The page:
Farmer cooperatives, gender and side-selling behavior in Burundi's coffee sector
November 12, 2020 - Author: Andrew Gerard, Maria Claudia Lopez, Daniel C. Clay, David L. Ortega
Gerard, A., Lopez, M. C., Clay, D. C., & Ortega, D. L. (2020). Farmer cooperatives, gender and side-selling behavior in Burundi's coffee sector. Journal of Agribusiness in Developing and Emerging Economies. Published online 30 July 2020.
This study aims to improve our understanding of side selling in farmer cooperatives. Cooperative member side selling, in which farmers divert produce from cooperatives to competitors, threatens coffee cooperatives. This is a problem in Burundi, where many households earn income from coffee and cooperatives serve a collective action function.
Using data from a survey of Burundian coffee farmers, we assess the determinants of two types of cooperative member side-selling behavior: selling to both cooperative and non-cooperative buyers and selling solely to non-cooperative buyers.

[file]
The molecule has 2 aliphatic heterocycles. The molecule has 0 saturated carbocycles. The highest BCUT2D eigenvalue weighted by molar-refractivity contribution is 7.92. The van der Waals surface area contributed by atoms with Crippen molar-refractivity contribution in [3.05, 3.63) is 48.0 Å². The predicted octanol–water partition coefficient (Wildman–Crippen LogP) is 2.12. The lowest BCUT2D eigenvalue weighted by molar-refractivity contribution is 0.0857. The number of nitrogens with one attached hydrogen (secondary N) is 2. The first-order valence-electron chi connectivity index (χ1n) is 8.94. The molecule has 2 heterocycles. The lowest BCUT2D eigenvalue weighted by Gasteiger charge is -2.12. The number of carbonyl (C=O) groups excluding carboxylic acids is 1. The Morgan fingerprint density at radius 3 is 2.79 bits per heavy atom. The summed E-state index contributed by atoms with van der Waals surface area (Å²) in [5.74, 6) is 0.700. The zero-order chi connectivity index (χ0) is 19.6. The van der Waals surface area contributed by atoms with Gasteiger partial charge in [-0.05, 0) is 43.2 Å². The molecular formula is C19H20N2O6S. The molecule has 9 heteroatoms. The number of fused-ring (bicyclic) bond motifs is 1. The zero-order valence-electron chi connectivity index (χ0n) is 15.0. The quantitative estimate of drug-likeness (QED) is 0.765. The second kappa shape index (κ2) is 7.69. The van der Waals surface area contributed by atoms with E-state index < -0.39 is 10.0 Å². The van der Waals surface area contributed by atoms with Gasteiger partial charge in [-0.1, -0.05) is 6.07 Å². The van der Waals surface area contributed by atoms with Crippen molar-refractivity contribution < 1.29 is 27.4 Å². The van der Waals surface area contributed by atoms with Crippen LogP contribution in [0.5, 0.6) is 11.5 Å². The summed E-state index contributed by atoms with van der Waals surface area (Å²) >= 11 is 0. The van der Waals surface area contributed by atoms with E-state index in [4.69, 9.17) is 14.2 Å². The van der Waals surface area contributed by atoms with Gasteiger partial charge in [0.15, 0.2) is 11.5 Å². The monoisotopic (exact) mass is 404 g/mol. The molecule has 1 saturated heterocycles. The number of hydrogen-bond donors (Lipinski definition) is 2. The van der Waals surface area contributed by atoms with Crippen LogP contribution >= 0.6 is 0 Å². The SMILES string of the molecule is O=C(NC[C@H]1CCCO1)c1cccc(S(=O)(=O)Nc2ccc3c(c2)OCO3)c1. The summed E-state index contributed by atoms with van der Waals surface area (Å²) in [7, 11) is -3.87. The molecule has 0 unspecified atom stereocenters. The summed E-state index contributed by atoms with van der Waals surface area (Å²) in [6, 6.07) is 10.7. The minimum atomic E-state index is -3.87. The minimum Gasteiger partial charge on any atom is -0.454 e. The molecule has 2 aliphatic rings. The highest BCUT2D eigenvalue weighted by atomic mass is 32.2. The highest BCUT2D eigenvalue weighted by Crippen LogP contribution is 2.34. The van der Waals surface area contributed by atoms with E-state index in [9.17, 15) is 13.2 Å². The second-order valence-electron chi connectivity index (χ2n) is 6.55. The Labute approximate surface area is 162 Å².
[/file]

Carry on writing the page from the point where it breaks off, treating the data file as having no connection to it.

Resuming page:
Farmers who sell to both cooperative and non-cooperative buyers are more likely to be male household heads, be more invested in coffee and have larger farms than non-side sellers, among other characteristics. Farmers who only sell to non-cooperative buyers are poorer and less invested in coffee than non-side sellers.
Additional research is needed to better understand why side-selling behavior differs between groups and to better understand how household head gender influences side selling. In addition, this study lacks qualitative data supporting quantitative findings. Future research should include qualitative methods to better understand motivations for side-selling behavior.
The study provides important information on what influences cooperative member side selling and focuses on specific types of side-selling behavior that have been largely overlooked. The study focuses on the role of household head gender in side selling, which is important, given the centrality of women to African agriculture.